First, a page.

Douglas names office staff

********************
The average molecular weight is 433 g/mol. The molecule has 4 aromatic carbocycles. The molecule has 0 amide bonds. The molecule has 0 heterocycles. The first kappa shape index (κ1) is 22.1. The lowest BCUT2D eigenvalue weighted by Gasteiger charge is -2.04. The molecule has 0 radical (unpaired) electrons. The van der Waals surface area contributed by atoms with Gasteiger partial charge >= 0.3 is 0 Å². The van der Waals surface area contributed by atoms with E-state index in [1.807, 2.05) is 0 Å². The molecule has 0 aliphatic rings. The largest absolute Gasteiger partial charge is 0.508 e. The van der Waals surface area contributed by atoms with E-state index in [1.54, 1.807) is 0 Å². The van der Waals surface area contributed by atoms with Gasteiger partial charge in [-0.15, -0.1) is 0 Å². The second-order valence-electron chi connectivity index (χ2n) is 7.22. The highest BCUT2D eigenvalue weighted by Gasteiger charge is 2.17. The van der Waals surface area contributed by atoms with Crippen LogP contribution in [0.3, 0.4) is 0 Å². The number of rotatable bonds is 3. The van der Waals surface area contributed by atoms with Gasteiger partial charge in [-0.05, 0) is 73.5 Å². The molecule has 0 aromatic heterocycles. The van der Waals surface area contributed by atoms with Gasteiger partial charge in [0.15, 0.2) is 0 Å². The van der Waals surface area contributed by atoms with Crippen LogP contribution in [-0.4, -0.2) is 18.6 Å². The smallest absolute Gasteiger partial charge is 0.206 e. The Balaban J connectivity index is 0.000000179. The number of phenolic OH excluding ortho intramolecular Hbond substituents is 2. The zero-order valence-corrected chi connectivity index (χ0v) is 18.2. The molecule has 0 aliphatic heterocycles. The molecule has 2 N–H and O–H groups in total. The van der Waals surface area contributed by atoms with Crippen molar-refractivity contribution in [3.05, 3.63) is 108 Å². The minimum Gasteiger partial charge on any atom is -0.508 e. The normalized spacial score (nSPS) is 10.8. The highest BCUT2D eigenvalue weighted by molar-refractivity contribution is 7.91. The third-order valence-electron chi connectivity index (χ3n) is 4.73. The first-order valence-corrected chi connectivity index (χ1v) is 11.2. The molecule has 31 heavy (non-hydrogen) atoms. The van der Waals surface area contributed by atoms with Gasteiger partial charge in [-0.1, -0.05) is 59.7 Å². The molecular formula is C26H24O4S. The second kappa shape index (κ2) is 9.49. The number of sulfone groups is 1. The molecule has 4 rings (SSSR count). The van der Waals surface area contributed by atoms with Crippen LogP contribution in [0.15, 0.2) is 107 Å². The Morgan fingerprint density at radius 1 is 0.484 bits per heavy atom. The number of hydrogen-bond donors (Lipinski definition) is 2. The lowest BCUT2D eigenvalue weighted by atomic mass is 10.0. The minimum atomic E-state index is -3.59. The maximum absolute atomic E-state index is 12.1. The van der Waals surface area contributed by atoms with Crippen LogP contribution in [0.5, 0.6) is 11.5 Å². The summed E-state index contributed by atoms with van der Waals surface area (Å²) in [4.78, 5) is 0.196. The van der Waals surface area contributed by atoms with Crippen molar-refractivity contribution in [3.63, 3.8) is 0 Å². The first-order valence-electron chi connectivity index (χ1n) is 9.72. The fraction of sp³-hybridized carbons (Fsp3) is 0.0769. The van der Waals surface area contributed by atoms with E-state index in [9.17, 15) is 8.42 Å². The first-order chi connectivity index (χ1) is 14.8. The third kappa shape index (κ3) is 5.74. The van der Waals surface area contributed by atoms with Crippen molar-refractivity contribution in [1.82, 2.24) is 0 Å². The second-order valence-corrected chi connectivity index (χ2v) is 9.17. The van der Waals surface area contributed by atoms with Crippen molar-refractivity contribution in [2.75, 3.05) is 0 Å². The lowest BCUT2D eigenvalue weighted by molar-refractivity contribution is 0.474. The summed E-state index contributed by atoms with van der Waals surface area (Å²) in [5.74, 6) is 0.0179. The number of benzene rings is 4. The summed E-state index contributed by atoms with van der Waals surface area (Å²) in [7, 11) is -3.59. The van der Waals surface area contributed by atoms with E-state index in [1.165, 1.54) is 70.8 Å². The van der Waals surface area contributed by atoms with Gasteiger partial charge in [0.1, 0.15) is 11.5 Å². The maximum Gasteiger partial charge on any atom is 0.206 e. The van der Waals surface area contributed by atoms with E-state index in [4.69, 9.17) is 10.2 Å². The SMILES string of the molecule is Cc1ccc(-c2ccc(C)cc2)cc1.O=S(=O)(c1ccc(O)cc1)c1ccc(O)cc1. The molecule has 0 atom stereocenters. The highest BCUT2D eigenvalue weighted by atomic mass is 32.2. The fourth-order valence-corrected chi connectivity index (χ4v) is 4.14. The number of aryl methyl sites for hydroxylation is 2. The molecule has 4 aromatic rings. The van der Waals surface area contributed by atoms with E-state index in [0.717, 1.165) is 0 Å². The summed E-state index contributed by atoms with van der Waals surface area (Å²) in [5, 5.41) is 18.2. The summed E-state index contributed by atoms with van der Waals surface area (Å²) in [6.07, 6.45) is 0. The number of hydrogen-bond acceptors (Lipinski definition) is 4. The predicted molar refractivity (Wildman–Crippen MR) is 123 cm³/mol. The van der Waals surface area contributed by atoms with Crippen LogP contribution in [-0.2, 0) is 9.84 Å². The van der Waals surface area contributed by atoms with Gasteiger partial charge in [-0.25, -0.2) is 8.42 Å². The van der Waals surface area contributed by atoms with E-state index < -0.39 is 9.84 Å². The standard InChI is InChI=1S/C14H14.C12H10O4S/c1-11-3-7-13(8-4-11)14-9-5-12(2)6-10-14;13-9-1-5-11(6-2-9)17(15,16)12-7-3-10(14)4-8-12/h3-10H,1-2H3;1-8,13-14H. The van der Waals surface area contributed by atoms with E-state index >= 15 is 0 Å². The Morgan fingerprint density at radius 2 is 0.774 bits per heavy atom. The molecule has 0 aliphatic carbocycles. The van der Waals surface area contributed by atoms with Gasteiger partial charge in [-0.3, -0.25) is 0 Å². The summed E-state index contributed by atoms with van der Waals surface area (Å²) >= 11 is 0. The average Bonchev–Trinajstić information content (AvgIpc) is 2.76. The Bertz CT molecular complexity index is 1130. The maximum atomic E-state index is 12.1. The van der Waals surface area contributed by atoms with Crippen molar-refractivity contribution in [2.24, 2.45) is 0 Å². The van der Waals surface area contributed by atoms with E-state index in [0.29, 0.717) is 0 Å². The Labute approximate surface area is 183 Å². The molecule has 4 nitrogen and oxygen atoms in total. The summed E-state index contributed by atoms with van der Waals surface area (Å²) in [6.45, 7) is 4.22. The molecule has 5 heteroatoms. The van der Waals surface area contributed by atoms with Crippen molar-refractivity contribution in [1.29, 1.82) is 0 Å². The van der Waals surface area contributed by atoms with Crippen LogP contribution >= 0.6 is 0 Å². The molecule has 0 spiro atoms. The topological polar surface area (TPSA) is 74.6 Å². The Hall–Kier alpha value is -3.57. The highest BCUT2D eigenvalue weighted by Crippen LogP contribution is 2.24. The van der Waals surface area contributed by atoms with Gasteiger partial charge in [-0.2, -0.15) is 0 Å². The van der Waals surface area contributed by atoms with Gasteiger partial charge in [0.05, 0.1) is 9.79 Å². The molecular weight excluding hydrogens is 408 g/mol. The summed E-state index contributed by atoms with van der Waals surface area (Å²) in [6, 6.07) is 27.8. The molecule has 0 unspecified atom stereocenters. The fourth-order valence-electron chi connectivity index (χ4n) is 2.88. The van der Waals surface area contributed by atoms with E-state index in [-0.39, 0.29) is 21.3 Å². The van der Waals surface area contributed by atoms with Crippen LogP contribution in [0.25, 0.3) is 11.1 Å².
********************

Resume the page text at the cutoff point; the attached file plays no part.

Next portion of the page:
first_imgp{ margin-top: 0px; margin-bottom: 1px}body{ font-family: “Arial”, sans-serif; font-size: 12pt; font-weight: normal; font-style: normal}Governor-elect James Douglas announced at a press conference Thursday afternoon(November 14) that Tim Hayward would become his chief of staff. Hayward worked inthe first Snelling Administration and has been the executive director of the VermontBankers Association for 18 years. Hayward is also the head of Douglas’ transition team.Douglas also announced that lobbyist Betsy Bishopwill be his deputy chief of staff, campaign manager Neale Lunderville will become secretary of Civil and MilitaryAffairs, former Fletcher Allen public relations staffer Jason Gibbs will be his press secretary, Susanne Young, currently the deputy treasurer under Douglas, will be his legalcounsel, and Jim Barnett, deputy campaign manager, will be the governor’s special assistant.At the press conference, held in the governor’s ceremonial office on the second floor ofthe State House, Douglas said that choosing agency secretaries would be the nextorder of business for the transition staff. He said all political appointees, which includeagency heads and their deputies, department commissioners and their deputies, aswell as all others in the Dean Administration, will be asked to submit their resignations.Douglas said that some may be retained in their current positions or moved to otheroffices, but, “most of the positions will see new faces.” He expects the process couldtake a couple of months.Of the few policy items Douglas mentioned, he said he would urge the Public ServiceBoard not to increase funding for the Energy Efficiency Agency. It works to decreaseelectric energy consumption through the use of conservation and technologicalefficiencies. It is funded by electric bill surcharges. A proposal before the board wouldincrease its budget from its current $12 million to as much as $16 million. Douglas said he wants to keep it at $12 million. He said he supports the program, butwith the economy soft, and electric rates already high in Vermont, the extra chargewould act like a tax increase and discourage economic development.On that note, as he said he stated during the campaign, it will be very hard to increaseeconomic development through tax cuts. He said there are clear needs in the Agency ofHuman Services, which includes the welfare department (the Department of Prevention,Assistance, Transition & Health Access) and the Department of Corrections.Douglas said policy changes that will lead to economic growth must come first, beforetax cuts can be made.One revenue enhancement that Douglas said he would support, however, is Powerball,the national lottery. Most states, most notably New Hampshire, are part of Powerball.Douglas said that Vermonters are crossing the Connecticut River to buy Powerballtickets, and while they’re there, they also do other shopping.“They’re clearly buying them (Powerball tickets),” Douglas said, “I’d just as soon havethem buying them in Vermont.” Governor Dean has been a strong opponent of Powerball, believing that the stateshould not increase its obligation to gambling for state revenues. Douglas said he didnot know how much that lottery would bring the state, but acknowledged that estimatesrun from $1 million to $8 million. Whatever the revenues, he said they would help offsetthe property tax.Douglas said he would like to somehow get the Pownal race track back in action. Hesaid the former horse racing facility in Bennington County once employed upwards of1,000 people. Otherwise, he didn’t expect to have any other gambling initiatives, “I’mnot a great fan of gambling.”He also will try and maintain the Rainy Day Fund. The fund is the principal reason whyVermont enjoys the highest bond rating in New England. If the state actually used thefund to shore up slumping tax revenues, the rating would go down, Douglas said, eventhough that’s what it’s there for.In the sunny, formal setting, Douglas was his usual casual, self-effacing self, not shyabout interjecting corny jokes, some directed at himself. He’s still the state treasureruntil January 7, when he will be sworn in as governor.- 30 –last_img read more